“The shortages of dray trucks, drivers and warehouse space [at terminals] are significant constraints that drove intermodal volumes down in October,” AAR Senior Vice President John T. Gray noted in the association’s Nov. 3 rail traffic report, which found that container and trailer volume fell 7.9% from October 2020.
Gray pointed out “rail customers have been unable to clear their freight as quickly as they and the railroads would like” at intermodal terminals, where railroads are feeling the supply chain challenges “most keenly.”
Railroads and their supply chain partners, as well as federal, state and local government, continue working to address challenges. For instance, last month, the state of California and the U.S. Department of Transportation teamed to modernize supply chain infrastructure and speed goods movement; the Port of Long Beach, Utah Inland Port Authority and Union Pacific announced they were adding capacity to an existing regularly scheduled direct rail intermodal service connecting Long Beach to Salt Lake City; UP and BNSF reported offering their ocean carrier customers incentives to expedite the flow of freight out of the ports of Long Beach and Los Angeles; and the two California ports said they would start charging ocean carriers a daily fee for containers that linger on terminals.
(For more intermodal performance results, see “IANA: ‘Volume Loss is Relative.’” and “Mediocre Performance—While Expecting Superior Results?”)
According to the Association of American Railroads’ (AAR) report, U.S. Class I railroads moved 1,077,515 containers and trailers in October 2021, dropping 7.9% (or 92,400 units) from the same month last year; and 947,013 carloads in October 2021, rising 3.8% (or 34,510 carloads). Total U.S. carload and intermodal originations for the month were 2,024,528, down 2.8% (or 57,890 carloads and intermodal units) from October 2020.
(For September 2021 results, which were similar, see “AAR: No Single Solution to the Intermodal Problem”; for August, see “AAR: Railroads Working to Keep Network ‘Fluid’”; and for July 2021, see “AAR: Rail Volumes ‘Decelerate’ in July”)
In October 2021, 15 of the 20 carload commodity categories tracked by the AAR each month saw carload gains compared with October 2020. These included: coal, up 19,783 carloads or 8.3%; chemicals, up 8,184 carloads or 6.7%; and crushed stone, sand and gravel, up 5,331 carloads or 7.1%. Commodities that saw declines in October 2021 from October 2020 included: motor vehicles and parts, down 9,487 carloads or 15.3%; grain, down 6,375 carloads or 6.0%; and petroleum and petroleum products, down 2,495 carloads or 6.1%.
Excluding coal, carloads were up 14,727 carloads, or 2.2%, in October 2021 vs. October 2020. Excluding coal and grain, carloads increased 21,102 carloads, or 3.7%.
For the first 10 months of 2021, total U.S. carload traffic came in at 9,956,652, a 7.5% gain, or 692,732 carloads, from the same point last year; and 11,889,623 intermodal units, a 8.0% bump-up, or 883,962 containers and trailers, vs. 2020.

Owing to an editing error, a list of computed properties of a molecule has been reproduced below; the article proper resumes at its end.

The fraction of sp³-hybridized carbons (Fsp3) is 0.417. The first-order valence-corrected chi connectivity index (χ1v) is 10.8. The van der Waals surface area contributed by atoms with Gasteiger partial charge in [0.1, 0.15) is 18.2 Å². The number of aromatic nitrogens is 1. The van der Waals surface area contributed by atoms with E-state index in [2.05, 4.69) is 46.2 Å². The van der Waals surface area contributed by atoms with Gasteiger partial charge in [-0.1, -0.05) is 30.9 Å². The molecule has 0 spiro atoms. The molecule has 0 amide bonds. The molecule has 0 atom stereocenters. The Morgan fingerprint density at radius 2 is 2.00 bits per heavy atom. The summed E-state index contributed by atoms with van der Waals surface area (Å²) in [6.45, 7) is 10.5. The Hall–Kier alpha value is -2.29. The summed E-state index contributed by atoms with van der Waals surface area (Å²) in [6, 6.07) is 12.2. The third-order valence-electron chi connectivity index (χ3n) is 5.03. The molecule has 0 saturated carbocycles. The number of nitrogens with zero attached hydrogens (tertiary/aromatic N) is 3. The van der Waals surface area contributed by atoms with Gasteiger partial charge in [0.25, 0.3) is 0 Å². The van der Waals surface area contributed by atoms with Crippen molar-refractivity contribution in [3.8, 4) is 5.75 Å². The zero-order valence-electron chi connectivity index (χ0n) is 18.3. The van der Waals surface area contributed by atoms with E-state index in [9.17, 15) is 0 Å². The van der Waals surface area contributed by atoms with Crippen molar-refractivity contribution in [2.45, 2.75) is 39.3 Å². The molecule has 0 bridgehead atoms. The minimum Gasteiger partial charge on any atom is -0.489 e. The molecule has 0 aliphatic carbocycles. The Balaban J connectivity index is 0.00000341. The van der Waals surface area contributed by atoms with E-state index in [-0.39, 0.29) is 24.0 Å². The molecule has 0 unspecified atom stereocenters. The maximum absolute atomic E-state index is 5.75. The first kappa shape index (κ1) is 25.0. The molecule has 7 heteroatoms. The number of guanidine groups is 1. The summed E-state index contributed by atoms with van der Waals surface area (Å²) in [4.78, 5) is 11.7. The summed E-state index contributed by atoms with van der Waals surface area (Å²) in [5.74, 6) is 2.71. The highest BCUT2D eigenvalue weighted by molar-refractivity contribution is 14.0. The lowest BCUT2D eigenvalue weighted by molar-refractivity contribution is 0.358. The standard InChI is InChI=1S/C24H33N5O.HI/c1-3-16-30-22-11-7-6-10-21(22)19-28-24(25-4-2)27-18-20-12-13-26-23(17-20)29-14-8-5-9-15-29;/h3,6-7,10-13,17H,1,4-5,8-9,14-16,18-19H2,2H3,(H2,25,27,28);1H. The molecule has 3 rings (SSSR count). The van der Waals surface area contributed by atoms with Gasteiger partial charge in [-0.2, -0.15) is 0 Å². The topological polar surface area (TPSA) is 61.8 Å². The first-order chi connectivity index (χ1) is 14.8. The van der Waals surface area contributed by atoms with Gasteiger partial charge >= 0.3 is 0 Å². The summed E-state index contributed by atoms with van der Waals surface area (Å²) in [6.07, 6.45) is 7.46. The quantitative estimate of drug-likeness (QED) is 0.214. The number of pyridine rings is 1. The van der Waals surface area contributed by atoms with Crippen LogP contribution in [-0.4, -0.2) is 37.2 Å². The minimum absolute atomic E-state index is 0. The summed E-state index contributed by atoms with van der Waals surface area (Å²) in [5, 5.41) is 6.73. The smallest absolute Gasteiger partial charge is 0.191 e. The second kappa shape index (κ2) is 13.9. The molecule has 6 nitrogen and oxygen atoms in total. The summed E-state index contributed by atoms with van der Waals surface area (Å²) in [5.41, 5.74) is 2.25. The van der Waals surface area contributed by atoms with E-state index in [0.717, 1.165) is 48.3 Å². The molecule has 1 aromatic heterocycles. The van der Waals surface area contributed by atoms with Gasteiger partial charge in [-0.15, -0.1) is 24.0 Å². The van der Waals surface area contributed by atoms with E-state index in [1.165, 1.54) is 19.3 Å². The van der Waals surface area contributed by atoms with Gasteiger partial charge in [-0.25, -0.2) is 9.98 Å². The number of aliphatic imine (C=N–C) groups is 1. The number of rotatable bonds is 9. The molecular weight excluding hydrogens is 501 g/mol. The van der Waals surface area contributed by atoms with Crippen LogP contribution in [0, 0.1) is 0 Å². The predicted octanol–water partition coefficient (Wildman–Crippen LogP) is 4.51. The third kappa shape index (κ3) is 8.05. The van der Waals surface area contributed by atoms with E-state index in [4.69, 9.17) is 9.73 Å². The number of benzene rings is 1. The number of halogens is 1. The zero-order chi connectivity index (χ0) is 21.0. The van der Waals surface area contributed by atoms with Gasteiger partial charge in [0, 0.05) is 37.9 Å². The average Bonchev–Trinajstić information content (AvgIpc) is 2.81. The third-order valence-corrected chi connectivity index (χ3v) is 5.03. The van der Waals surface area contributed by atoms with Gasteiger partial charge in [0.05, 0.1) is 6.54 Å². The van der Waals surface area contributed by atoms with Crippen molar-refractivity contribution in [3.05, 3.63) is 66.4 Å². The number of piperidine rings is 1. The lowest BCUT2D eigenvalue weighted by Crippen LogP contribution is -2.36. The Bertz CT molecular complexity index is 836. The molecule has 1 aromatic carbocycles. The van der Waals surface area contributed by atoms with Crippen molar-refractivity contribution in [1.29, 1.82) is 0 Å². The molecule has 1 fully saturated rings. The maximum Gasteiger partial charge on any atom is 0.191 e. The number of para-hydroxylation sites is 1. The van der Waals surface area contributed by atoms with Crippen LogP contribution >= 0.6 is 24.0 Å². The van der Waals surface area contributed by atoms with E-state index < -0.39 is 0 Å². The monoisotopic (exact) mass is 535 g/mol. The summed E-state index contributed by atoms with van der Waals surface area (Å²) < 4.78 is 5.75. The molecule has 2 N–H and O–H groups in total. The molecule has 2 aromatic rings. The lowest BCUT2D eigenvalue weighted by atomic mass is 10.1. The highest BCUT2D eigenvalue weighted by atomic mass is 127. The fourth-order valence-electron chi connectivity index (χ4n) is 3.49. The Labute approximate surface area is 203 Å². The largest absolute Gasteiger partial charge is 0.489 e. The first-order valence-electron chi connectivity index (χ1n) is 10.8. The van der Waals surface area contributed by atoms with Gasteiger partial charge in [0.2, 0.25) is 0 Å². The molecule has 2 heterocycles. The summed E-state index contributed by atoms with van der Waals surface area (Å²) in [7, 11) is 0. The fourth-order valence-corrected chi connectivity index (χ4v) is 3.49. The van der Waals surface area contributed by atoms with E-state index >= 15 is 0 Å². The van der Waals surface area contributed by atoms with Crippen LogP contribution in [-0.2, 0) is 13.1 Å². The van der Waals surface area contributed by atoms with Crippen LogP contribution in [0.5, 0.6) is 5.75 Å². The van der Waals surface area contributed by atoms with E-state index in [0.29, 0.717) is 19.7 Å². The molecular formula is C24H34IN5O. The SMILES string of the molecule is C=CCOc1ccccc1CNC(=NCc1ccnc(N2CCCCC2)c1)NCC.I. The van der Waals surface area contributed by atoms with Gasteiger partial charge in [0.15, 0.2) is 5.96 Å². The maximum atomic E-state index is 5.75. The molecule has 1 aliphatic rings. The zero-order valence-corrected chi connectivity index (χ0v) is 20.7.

Total combined U.S. traffic for the first 43 weeks of the year was 21,846,275 carloads and intermodal units, up 7.8% from the same period in 2020.
Week 43 (Ending Oct. 30, 2021)
Total U.S. weekly rail traffic for the week ending Oct. 30, 2021, was 510,141 carloads and intermodal units, dropping 2.0% compared with the same point in 2020, according to the AAR report.
Total carloads for the week came in at 238,267, up 4.9% compared with the same week in 2020, while U.S. weekly intermodal volume was 271,874 containers and trailers, down 7.3% from 2020.
Intermodal volume has been down for 13 consecutive weeks. (For more details, see “AAR: U.S. Rail Traffic Dips in Week 42.”)
Six of the 10 carload commodity groups posted an increase from the same week in 2020. They included coal, up 8,365 carloads, to 66,818; metallic ores and metals, up 3,405 carloads, to 24,059; and chemicals, up 2,800 carloads, to 33,343. Commodity groups that posted declines from the same week in 2020 included grain, down 2,340 carloads, to 24,711; motor vehicles and parts, down 2,123 carloads, to 12,697; and miscellaneous carloads, down 872 carloads, to 9,422.
North American rail volume for the week ending Oct. 30, 2021, on 12 reporting U.S., Canadian and Mexican railroads totaled 337,727 carloads, gaining 3.7% from the same week last year, and 357,365 intermodal units, losing 8.7% compared with 2020. Total combined weekly rail traffic in North America was 695,092 carloads and intermodal units, down 3.0%. North American rail volume for the first 43 weeks of 2021 was 29,775,813 carloads and intermodal units, up 6.7% vs. 2020.
Canadian railroads reported 79,459 carloads for the week, a 3.3% rise, and 69,710 intermodal units, a 14.1% drop-off compared with the same week in 2020. For the first 43 weeks of 2021, they reported cumulative rail traffic volume of 6,377,405 carloads, containers and trailers, up 3.9%.
Mexican railroads reported 20,001 carloads for the week, decreasing 6.6% compared with the same week in 2020, and 15,781 intermodal units, declining 5.9%. Their cumulative volume for the first 43 weeks of 2021 was 1,552,133 carloads and intermodal containers and trailers, up 3.3% from the previous-year period.